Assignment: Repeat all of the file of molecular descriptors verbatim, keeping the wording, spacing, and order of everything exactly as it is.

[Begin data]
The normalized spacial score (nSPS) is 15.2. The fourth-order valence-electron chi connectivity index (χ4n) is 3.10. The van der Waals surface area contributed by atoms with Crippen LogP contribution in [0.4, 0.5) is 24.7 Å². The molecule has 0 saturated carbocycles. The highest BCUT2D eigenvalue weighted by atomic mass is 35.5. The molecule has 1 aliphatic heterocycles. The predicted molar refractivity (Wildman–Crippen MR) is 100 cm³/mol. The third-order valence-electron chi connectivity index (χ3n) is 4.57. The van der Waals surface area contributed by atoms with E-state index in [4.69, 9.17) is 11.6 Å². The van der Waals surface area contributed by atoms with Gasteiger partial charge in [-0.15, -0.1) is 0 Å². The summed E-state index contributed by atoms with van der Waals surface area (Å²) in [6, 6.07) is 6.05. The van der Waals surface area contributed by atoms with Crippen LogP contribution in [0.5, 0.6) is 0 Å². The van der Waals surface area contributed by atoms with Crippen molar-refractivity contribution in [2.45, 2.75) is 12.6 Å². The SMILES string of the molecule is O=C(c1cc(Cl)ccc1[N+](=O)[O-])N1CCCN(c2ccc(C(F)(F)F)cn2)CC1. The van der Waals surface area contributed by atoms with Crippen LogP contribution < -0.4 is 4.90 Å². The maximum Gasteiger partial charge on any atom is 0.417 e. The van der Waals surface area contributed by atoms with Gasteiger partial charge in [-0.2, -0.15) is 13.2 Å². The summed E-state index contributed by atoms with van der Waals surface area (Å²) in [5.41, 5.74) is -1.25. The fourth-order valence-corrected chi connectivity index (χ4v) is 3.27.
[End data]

The normalized spacial score (nSPS) is 15.2. The fourth-order valence-electron chi connectivity index (χ4n) is 3.10. The van der Waals surface area contributed by atoms with Crippen LogP contribution in [0.4, 0.5) is 24.7 Å². The molecule has 0 saturated carbocycles. The highest BCUT2D eigenvalue weighted by atomic mass is 35.5. The molecule has 1 aliphatic heterocycles. The predicted molar refractivity (Wildman–Crippen MR) is 100 cm³/mol. The third-order valence-electron chi connectivity index (χ3n) is 4.57. The van der Waals surface area contributed by atoms with E-state index in [4.69, 9.17) is 11.6 Å². The van der Waals surface area contributed by atoms with Gasteiger partial charge in [-0.15, -0.1) is 0 Å². The summed E-state index contributed by atoms with van der Waals surface area (Å²) in [6, 6.07) is 6.05. The van der Waals surface area contributed by atoms with Crippen LogP contribution in [0.5, 0.6) is 0 Å². The van der Waals surface area contributed by atoms with Crippen molar-refractivity contribution in [2.45, 2.75) is 12.6 Å². The SMILES string of the molecule is O=C(c1cc(Cl)ccc1[N+](=O)[O-])N1CCCN(c2ccc(C(F)(F)F)cn2)CC1. The van der Waals surface area contributed by atoms with Crippen LogP contribution < -0.4 is 4.90 Å². The maximum Gasteiger partial charge on any atom is 0.417 e. The van der Waals surface area contributed by atoms with Gasteiger partial charge in [-0.2, -0.15) is 13.2 Å². The summed E-state index contributed by atoms with van der Waals surface area (Å²) in [5.41, 5.74) is -1.25. The fourth-order valence-corrected chi connectivity index (χ4v) is 3.27.